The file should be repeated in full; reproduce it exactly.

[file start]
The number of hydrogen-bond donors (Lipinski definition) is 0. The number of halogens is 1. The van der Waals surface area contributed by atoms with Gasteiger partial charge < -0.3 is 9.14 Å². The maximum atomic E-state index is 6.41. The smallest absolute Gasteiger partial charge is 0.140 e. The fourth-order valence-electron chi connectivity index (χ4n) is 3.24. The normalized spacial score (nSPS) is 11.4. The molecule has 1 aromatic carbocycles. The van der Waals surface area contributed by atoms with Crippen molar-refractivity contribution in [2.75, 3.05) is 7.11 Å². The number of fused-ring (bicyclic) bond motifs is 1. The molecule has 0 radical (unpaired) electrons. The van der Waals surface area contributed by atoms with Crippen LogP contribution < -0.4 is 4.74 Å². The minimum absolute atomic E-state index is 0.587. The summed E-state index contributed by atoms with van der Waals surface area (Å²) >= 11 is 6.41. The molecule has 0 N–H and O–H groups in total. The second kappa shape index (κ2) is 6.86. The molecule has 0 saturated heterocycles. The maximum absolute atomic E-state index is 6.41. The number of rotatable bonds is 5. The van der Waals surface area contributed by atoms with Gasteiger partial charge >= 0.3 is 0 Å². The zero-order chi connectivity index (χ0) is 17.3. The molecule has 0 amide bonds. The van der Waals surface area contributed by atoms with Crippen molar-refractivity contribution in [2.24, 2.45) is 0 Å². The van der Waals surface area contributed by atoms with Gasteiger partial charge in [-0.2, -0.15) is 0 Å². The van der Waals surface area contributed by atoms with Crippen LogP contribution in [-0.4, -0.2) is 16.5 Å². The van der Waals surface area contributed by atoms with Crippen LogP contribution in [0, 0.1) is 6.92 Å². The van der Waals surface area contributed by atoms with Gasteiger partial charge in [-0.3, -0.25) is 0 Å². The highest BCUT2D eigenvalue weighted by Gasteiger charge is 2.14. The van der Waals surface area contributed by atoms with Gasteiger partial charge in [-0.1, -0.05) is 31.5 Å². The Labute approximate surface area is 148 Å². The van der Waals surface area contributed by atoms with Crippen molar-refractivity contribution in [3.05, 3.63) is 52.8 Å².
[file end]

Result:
The number of hydrogen-bond donors (Lipinski definition) is 0. The number of halogens is 1. The van der Waals surface area contributed by atoms with Gasteiger partial charge < -0.3 is 9.14 Å². The maximum atomic E-state index is 6.41. The smallest absolute Gasteiger partial charge is 0.140 e. The fourth-order valence-electron chi connectivity index (χ4n) is 3.24. The normalized spacial score (nSPS) is 11.4. The molecule has 1 aromatic carbocycles. The van der Waals surface area contributed by atoms with Crippen molar-refractivity contribution in [2.75, 3.05) is 7.11 Å². The number of fused-ring (bicyclic) bond motifs is 1. The molecule has 0 radical (unpaired) electrons. The van der Waals surface area contributed by atoms with Crippen LogP contribution < -0.4 is 4.74 Å². The minimum absolute atomic E-state index is 0.587. The summed E-state index contributed by atoms with van der Waals surface area (Å²) >= 11 is 6.41. The molecule has 0 N–H and O–H groups in total. The second kappa shape index (κ2) is 6.86. The molecule has 0 saturated heterocycles. The maximum absolute atomic E-state index is 6.41. The number of rotatable bonds is 5. The van der Waals surface area contributed by atoms with Gasteiger partial charge >= 0.3 is 0 Å². The zero-order chi connectivity index (χ0) is 17.3. The molecule has 0 amide bonds. The van der Waals surface area contributed by atoms with Crippen molar-refractivity contribution in [2.24, 2.45) is 0 Å². The van der Waals surface area contributed by atoms with Gasteiger partial charge in [-0.2, -0.15) is 0 Å². The van der Waals surface area contributed by atoms with Crippen LogP contribution in [-0.4, -0.2) is 16.5 Å². The van der Waals surface area contributed by atoms with Crippen LogP contribution in [0, 0.1) is 6.92 Å². The van der Waals surface area contributed by atoms with Gasteiger partial charge in [-0.3, -0.25) is 0 Å². The highest BCUT2D eigenvalue weighted by Gasteiger charge is 2.14. The van der Waals surface area contributed by atoms with Gasteiger partial charge in [-0.1, -0.05) is 31.5 Å². The Labute approximate surface area is 148 Å². The van der Waals surface area contributed by atoms with Crippen molar-refractivity contribution in [3.05, 3.63) is 52.8 Å².